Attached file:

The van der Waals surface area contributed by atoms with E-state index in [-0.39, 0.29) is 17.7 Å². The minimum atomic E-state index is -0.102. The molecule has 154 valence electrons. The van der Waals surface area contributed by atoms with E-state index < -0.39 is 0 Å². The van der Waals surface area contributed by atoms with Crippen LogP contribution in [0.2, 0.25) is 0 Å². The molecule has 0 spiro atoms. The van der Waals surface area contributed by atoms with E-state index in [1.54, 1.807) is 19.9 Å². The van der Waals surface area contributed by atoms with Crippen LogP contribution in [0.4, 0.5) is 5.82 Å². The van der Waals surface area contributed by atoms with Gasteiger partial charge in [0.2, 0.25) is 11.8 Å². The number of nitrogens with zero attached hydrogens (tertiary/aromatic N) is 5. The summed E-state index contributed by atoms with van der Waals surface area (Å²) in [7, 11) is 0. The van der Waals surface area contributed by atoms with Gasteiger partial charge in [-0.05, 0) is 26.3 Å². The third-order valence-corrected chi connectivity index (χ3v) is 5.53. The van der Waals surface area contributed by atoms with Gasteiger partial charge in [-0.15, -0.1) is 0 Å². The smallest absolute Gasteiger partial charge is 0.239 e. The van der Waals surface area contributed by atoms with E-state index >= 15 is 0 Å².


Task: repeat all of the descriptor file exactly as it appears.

The van der Waals surface area contributed by atoms with E-state index in [-0.39, 0.29) is 17.7 Å². The minimum atomic E-state index is -0.102. The molecule has 154 valence electrons. The van der Waals surface area contributed by atoms with E-state index < -0.39 is 0 Å². The van der Waals surface area contributed by atoms with Crippen LogP contribution in [0.2, 0.25) is 0 Å². The molecule has 0 spiro atoms. The van der Waals surface area contributed by atoms with E-state index in [1.54, 1.807) is 19.9 Å². The van der Waals surface area contributed by atoms with Crippen LogP contribution in [0.4, 0.5) is 5.82 Å². The van der Waals surface area contributed by atoms with Gasteiger partial charge in [0.2, 0.25) is 11.8 Å². The number of nitrogens with zero attached hydrogens (tertiary/aromatic N) is 5. The summed E-state index contributed by atoms with van der Waals surface area (Å²) in [7, 11) is 0. The van der Waals surface area contributed by atoms with Gasteiger partial charge in [-0.05, 0) is 26.3 Å². The third-order valence-corrected chi connectivity index (χ3v) is 5.53. The van der Waals surface area contributed by atoms with Gasteiger partial charge in [-0.15, -0.1) is 0 Å². The smallest absolute Gasteiger partial charge is 0.239 e. The van der Waals surface area contributed by atoms with E-state index >= 15 is 0 Å².